Good evening everyone,
I just finished an interesting project, I had a few years old Marmot Trestles 15 F sleeping bag (synthetic insulation) that was the last remaining piece of gear from my traditional backpacking days. It has been sitting on my gear shelf unused for about 6 months, when it was replaced by a warmer, lighter, and more compact Western Mountaineering bag. I had been considering converting it to a quilt for a few weeks, and today I finally had a few beers and did it. I wanted to try quilt camping this summer but ran out of time and money to make one before we get this summer going. This will be an excellent and FREE way for me to try it before I buy the material to make a nice lighter one in the next year or so.
I am going to give a step by step with pictures of how I tackled the project for a few reasons:
1. It was a nice ceremonial goodbye to my old ways.
2. It turned out to be really easy and would make an excellent first project for a beginner MYOGer.
3. Or someone else who might be worried about ruining a perfectly good (traditional) sleeping bag that they store in their closet never to use again because it is too heavy for trail use.
First, I ripped the seams out on both zippers the full length zipper and the 18" vent zipper (really I felt like it was no big deal to have 2 zippers on a sleeping bag!!!) Then I did the same for the two draw stings, and the draft tubes.
Next was to determine the height I wanted. I cut off the whole hood and 1 baffle from the top off. I made both of these cuts just above a baffle stick to keep the insulation attached just incase I needed it.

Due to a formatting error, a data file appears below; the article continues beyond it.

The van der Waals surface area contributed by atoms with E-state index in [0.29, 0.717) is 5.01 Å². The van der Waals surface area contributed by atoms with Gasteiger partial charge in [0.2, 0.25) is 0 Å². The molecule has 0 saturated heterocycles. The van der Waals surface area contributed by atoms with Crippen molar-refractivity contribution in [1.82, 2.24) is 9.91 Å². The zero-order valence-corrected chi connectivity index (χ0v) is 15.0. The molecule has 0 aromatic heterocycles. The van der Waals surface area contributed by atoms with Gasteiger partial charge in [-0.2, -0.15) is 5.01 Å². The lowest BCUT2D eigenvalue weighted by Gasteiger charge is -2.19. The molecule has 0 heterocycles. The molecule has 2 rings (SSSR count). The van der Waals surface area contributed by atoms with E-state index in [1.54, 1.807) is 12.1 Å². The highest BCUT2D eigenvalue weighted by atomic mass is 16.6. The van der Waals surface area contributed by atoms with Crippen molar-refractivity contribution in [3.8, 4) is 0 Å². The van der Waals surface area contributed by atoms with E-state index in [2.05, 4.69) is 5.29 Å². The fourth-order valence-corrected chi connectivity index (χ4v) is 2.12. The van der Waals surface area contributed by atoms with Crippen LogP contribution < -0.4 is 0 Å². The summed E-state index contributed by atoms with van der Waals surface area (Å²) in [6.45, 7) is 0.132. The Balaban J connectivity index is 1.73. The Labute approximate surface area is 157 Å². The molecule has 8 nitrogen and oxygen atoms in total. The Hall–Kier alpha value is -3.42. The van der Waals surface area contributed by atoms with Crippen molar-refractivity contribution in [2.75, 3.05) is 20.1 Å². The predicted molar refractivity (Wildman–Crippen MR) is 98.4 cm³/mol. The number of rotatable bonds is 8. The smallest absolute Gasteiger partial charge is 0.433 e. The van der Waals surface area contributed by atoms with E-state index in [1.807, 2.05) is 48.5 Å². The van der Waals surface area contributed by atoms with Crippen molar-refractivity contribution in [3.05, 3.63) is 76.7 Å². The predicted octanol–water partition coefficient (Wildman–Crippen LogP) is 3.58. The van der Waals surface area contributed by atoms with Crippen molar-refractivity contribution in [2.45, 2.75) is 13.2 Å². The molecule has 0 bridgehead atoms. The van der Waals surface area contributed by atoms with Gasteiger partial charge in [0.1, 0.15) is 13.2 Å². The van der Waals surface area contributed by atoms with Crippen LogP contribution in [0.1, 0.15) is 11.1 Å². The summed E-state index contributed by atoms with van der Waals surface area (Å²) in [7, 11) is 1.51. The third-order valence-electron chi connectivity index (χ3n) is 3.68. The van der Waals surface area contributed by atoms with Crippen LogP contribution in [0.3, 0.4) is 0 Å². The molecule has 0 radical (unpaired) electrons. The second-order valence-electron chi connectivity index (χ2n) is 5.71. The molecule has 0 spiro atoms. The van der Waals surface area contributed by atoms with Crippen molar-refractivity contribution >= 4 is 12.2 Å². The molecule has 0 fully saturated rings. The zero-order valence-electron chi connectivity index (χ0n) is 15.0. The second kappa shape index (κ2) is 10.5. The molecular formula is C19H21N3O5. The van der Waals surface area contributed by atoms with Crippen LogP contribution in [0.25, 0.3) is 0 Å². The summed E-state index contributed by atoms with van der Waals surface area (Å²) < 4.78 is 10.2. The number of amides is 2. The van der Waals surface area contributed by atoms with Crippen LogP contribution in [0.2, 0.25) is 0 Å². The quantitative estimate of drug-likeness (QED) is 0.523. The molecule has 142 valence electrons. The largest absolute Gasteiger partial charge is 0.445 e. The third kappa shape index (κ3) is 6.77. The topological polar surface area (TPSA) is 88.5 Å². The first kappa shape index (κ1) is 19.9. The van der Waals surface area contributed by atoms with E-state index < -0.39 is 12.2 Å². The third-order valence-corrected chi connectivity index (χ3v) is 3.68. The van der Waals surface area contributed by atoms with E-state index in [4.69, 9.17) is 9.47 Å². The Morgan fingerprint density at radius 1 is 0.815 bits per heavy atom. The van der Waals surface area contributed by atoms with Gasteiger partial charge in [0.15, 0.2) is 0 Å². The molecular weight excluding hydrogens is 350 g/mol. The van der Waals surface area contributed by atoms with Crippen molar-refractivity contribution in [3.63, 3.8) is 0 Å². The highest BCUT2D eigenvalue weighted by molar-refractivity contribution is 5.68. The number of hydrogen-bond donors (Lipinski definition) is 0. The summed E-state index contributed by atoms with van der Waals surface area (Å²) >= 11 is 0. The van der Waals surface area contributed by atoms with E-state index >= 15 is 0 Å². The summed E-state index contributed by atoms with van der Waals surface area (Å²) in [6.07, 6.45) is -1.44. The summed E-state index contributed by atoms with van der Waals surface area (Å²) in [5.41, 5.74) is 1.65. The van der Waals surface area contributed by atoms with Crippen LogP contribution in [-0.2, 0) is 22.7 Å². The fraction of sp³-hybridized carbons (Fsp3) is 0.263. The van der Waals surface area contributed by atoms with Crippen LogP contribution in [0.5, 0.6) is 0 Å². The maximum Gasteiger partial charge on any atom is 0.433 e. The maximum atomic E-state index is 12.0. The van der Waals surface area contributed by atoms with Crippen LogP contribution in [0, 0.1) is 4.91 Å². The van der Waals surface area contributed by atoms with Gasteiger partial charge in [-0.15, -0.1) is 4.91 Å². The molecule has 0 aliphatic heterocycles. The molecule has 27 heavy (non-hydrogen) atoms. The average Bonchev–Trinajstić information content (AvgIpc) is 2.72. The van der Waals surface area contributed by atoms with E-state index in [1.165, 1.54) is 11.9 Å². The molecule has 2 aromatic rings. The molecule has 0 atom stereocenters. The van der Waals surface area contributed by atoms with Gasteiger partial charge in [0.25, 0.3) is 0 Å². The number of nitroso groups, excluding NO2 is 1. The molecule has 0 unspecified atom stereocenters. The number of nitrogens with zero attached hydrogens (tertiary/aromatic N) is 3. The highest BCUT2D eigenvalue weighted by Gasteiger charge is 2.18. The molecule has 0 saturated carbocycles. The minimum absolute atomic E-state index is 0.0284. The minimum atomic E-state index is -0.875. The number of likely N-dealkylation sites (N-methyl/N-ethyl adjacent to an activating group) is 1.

Next I sewed the foot box up to 3 baffles and what was left of the 18" vent zipper together inside fabric to inside fabric, outside fabric to outside fabric on both seams.
I next laid down inside the bag and decided how much I wanted to trim off of each side. I took a pizza slice out that started about 6" wide at my head and ended up as almost nothing by the time it got to my knees. Then I sewed the inside fabric to the outside fabric on each of those edges by turning the raw fabric edge in and stitching from the knee to the head. I also backed up and came forward again at each baffle crossing to make sure I relocked the stitching for the existing baffles. This is when I also reused the two push locks from the sleeping bag and added some lighter elastic that I had left over from another project to make my sleeping mat synchs.
Next (which I will openly admit turned out to be dumb luck), apparently the baffles from the top of the bag and the bottom of the bag don't line up by about 3 inches. I am not sure if that happens on all sleepy bags or not, I think it was due to the cut of the hood on this bag. I took that 3" extra material from the top fabric and rolled it over to the inside fabric, doubling up the insulation and making a draft collar for the head of the quilt. Kinda cool how that worked out, and I would recommend making that happen if you repeat this project. It gives the top a very clean finished look, and adds the benefit of a draft block for around my head. I am not sure if this is actually necessary on a quilt, I will find out this summer.
The last step was to sew all the way through the quilt across the top to seal in the draft block.
Here is the final product.
The best part:
Start weight: 4 lbs 5 oz
Hopefully weight: sub 2 lbs
Actual Finish weight: 2 lbs 5 oz
New compressed size: about 1/3 to 1/2 of the original which means I won't need a compression sack or stuff sack for it anymore so saved 4 oz more.
I salvaged the cord and push clips from the head and neck draft collars, and the full length zipper and 18" zipper for future projects.
Here is the photo of the material that just didn't make it to the new slimmer quilt!